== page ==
Have you noticed that your child’s ADHD symptoms seem better on days when he or she is more active? Is your child able to sit and focus on his or her homework more easily once he or she has run around and “burned off some energy” after school? Researchers have only recently begun studying the effects of exercise on ADHD, but results from early studies are promising. Engaging in moderate-to intense-exercise multiple days a week appears to improve ADHD symptoms, executive functioning (read more about executive functioning in my previous post), social skills, and motor control. A recent study by Dr. Betsy Hoza, published in the Journal of Abnormal Child Psychology, compared two interventions in elementary schools. The first was a 30-minutes exercise intervention that included moderate- to-intense physical activity through games like tag and “sharks and minnows”. The second intervention was sedentary, and included 30-minutes of classroom art projects. Both occurred before school every day for 12 weeks. At the end of the 12-week period parent and teachers rated the children on ADHD symptoms, moodiness, social skills and motor skills. Kids in the physical activity program showed improvement in each of these areas.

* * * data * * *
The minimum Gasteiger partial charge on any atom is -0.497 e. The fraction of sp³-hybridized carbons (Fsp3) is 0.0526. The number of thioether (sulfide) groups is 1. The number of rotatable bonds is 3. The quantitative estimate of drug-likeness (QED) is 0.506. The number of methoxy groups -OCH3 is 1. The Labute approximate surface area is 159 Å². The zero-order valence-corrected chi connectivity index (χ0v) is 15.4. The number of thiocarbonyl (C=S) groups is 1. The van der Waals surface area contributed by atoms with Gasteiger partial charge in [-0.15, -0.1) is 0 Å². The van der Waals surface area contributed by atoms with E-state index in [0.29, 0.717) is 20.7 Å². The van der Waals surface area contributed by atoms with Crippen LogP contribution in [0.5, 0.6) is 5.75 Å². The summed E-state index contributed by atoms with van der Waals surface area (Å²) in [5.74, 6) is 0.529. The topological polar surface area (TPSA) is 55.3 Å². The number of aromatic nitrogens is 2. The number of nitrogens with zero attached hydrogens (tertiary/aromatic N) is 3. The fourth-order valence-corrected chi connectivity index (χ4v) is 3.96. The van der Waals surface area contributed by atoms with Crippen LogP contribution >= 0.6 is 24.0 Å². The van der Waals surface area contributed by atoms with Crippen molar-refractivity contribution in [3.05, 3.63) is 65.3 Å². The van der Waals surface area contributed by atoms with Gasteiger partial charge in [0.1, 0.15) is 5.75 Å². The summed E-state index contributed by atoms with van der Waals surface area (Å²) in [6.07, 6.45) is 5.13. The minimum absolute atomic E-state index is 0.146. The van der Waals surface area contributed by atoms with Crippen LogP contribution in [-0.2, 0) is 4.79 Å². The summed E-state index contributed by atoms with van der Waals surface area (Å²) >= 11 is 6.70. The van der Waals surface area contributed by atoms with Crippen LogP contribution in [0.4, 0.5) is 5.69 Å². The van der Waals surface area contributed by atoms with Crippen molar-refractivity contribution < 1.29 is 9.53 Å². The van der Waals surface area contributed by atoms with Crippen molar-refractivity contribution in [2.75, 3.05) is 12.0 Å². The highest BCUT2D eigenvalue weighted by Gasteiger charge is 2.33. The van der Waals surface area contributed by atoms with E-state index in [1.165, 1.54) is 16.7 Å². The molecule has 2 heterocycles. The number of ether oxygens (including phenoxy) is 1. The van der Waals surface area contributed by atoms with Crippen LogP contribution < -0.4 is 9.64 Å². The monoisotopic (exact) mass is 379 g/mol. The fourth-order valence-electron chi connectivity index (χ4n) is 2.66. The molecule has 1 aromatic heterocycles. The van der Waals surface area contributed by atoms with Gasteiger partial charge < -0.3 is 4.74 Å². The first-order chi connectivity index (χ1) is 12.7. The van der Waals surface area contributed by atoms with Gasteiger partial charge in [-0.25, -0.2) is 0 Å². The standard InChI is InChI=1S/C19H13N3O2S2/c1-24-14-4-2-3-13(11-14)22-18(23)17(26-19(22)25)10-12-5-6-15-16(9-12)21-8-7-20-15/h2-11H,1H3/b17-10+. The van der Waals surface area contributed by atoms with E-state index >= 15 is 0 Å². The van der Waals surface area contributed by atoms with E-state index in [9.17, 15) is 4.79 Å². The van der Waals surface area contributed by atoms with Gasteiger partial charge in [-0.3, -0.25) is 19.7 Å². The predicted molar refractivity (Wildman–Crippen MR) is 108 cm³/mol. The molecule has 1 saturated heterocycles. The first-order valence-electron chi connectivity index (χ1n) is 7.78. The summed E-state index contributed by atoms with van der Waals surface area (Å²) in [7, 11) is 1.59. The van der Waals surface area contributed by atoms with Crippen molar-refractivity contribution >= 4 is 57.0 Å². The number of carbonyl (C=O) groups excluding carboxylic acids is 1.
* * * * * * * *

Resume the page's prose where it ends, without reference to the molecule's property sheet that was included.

Tips for Teens: Can a Tomato Help You Get Your Homework Done?
You know that you need to stay focused when you are doing your homework or studying for a test, but sometimes it just seems impossible. If you’re like most teens with ADHD, you always have intentions but no matter how hard you try you always seem to get distracted. Usually, the longer you work the more easily distracted you become! Why? Because our brains are not designed to focus on a single task for hours at a time, even when ADHD isn’t part of the picture. Add ADHD into the mix and trying to focus for long stretches become truly overwhelming. Research shows that the average amount of homework assigned to high school students is 3 hours a night. So, how can you possibly complete that much work if your brain can’t seem to focus for a 3-hour stretch? Well, a tomato may be able to help!